Sunny Side of The Stream: What My Parents Teach Me as They Care for My Grandma
As Father’s Day approaches, I’ve been amazed at the example of my parents in caring for my granny as she lives with severe dementia. It’s a gift to me to be able to admire their devotion to my grandma, my father’s mom. I’ve seen how my parents love her and suffer alongside her as they brought her to their home. Sometimes she’s been very difficult to manage, especially before my parents learned how to treat her anxiety. They could have chosen an easier route. But they’ve persisted.
What motivates them? I know it’s love. Wanting to treat her as they want to be treated, my mom said. Caring for aging parents is a part of life, so God must want us to do it, my dad said. God gives them the grace to do it, they both expressed. I asked if they enjoy it at all. My mom said there’s a sense of satisfaction in caring for someone, as caring for the needs of others is what we were made for. My father thinks back on all his memories with his mother — memories she no longer has. She knows that he’s someone she loves, but at any given moment she could think he’s her husband or her brother rather than her son. But he remembers.
These are the Hands
My father said he was holding his mom’s hand recently and suddenly “a spirit of poetry” came over him. His words were to this effect:
These are the hands that changed my diapers.
These are the hands that spanked my butt.
These are the hands that comforted me- [He was overcome with emotion at this point as he spoke to me on the phone.] […]
These are the hands that ran fingers through my hair when I was a little boy.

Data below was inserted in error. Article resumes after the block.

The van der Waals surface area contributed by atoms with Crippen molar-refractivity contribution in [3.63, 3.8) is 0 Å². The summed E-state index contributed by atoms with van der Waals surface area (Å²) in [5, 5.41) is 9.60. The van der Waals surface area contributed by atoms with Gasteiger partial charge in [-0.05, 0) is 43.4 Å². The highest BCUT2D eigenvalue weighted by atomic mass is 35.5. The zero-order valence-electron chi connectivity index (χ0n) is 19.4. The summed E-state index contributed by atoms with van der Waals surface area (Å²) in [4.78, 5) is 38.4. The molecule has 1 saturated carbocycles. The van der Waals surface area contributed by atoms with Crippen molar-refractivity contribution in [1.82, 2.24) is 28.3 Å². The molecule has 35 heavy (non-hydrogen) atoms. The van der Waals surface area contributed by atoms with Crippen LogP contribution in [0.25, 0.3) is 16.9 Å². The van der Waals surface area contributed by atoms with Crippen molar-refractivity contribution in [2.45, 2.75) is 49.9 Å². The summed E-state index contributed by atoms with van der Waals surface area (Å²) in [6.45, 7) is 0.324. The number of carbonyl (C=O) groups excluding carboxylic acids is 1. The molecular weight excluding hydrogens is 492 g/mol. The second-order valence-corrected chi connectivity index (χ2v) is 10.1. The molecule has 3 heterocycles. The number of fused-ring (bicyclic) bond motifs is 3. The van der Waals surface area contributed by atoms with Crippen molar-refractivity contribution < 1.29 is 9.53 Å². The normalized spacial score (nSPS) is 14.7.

How Will We be Changed From This Time With Her?
My dad has said this time is very important for us, the caregivers. “We think we’re doing it for them, but somehow […] it’s more valuable for us than it is for them.” We’re going to be here for longer, he said, and maybe our experience of giving care will change our perspective, our ministry, our love or our behavior as we live out the rest of our lives. Maybe this season will have an enduring effect on our lives, he suggested.
He’s told me before that the partnership with my mom in caring for his mom has blessed their marriage. It’s amazing that something that seems so burdensome from the outside, when done from a place of love, has been transformative for their hearts.
I’ve felt some of that transformation as I sat with my grandma recently to offer my parents some relief. I sang songs to her and read to her, held her hand and spoke with her. We had a good time. All I have to show for the time is the joy of a simple, loving human connection. Something about that connection was real and grounding. Afterwards, the busyness of my typical days felt less real, less important. That time was holy. As my mom said, caring for others is what we were made for.
I’m proud of my parents. I admire them. I hope that as they get older, I’ll always choose to honor them, remember their love poured out for me and for my granny, enjoy who they are and savor moments with them. That will help me to serve devotedly out of love, as they’re doing now.